- Unsuitable defined benefit to defined contribution transfers and retirement income advice see consumers give up valuable guarantees and take on significant risks.
- Unsuitable non-workplace pensions (NWP) products make effective comparisons harder and give consumers features they are unlikely to need at extra expense.
- Unsuitable retirement income products give consumers difficult investment decisions and expose them to risk of significant investment losses.
- Poor value products or services in NWP pensions and retirement income erode both savings and the chances of having an adequate retirement income.
- Pension scams are robbing consumers of their lifetime savings.
- Lack of confidence is causing consumers to opt out of the pension sector.
- Advisers to employers about workplace pensions and some third-party service providers operate outside the FCA's regulatory perimeter and are a potential source of significant consumer harm.
- High-risk retail investment products expose consumers to more risk than they can absorb.
- Poor consumer support including unsuitable advice leads to consumer harm.
- Financial crime and scams causing significant harm.
- Some adviser firms are escaping liabilities to consumers where claims exceed firms' capital resources or professional indemnity insurance (PII) cover.
- Platform concentration risk and difficulties for investors in switching between platforms.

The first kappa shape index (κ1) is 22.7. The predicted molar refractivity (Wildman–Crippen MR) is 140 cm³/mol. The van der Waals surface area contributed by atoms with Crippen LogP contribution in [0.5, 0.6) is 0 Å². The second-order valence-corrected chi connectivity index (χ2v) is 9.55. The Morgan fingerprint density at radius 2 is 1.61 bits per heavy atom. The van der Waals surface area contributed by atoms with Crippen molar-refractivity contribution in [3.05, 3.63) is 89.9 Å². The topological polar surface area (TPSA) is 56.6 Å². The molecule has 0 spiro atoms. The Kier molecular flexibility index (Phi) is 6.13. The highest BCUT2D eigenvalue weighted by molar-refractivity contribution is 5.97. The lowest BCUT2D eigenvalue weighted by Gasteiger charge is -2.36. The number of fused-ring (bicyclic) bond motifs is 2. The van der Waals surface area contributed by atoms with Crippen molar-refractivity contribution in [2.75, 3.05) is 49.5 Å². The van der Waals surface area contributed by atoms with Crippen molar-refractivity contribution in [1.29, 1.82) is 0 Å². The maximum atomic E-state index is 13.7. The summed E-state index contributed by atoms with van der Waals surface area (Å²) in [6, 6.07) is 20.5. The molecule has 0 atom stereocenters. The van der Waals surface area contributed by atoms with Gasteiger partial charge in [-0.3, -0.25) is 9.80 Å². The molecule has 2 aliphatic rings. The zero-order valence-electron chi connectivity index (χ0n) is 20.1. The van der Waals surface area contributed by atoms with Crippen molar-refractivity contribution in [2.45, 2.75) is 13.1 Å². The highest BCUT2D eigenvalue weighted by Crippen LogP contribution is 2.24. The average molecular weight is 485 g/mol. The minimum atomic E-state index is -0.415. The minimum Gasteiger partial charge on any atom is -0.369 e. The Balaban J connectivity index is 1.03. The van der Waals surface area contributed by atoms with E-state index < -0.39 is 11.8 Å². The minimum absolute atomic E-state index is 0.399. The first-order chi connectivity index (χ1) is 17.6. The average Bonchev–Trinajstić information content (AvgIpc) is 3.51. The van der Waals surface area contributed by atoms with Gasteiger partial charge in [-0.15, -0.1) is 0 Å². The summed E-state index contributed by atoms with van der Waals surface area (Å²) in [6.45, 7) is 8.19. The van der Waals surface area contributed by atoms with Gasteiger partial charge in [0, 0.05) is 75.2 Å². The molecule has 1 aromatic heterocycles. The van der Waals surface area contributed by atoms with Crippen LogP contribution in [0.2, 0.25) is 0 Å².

- Pricing and quality of investment products remains a concern.
- Technological disruption from poor operational resilience or cybercrime can threaten market integrity and consumer confidence.
- Investment in higher risk or less liquid assets can heighten the risk of disorderly markets.
- Market abuse can cause losses to investors and could be incentivised by performance fees, or risk increased by the use of innovative technologies and investment strategies.
- Pricing and quality of institutional intermediary and advice services remain a concern while waiting to see if the Government adopts the Competition and Markets Authority recommendation that investment consultants are brought within the FCA's remit.
- Pricing and quality of custody and investment administration services continue to be a concern, particularly weak CASS controls and governance, weak depositary oversight of authorised fund managers and operational resilience.
Wholesale financial markets
- A disorderly LIBOR transition could lead to harm.
- Operational resilience remains a focus, with the risk of cyber-attack remaining high.
- Deterring, detecting and pursuing market abuse remain key to enhancing market integrity and protecting consumers.
- Financial crime remains a priority, with a high threat of cyber-enabled crime.
- Disorderly markets, for example, as a result of Brexit, can threaten confidence and participation in markets.
- The FCA is concerned about market power that can arise where a sector has relatively few participants offering services that others rely on.
- Ineffective markets can damage confidence and participation, negatively affect pricing and quality, and lead to wider harmful side effects.
- The FCA continues to be alert to potential conflicts of interest within the wholesale financial markets.
Look out for the FCA's Business Plan for 2020/21 and its priorities for the coming year.
Hogan Lovells is here to support your business needs. If you have any enquiries on the implications of these FCA priorities for your business, please do not hesitate to contact us.
Authored by Rachel Kent and Yvonne Clapham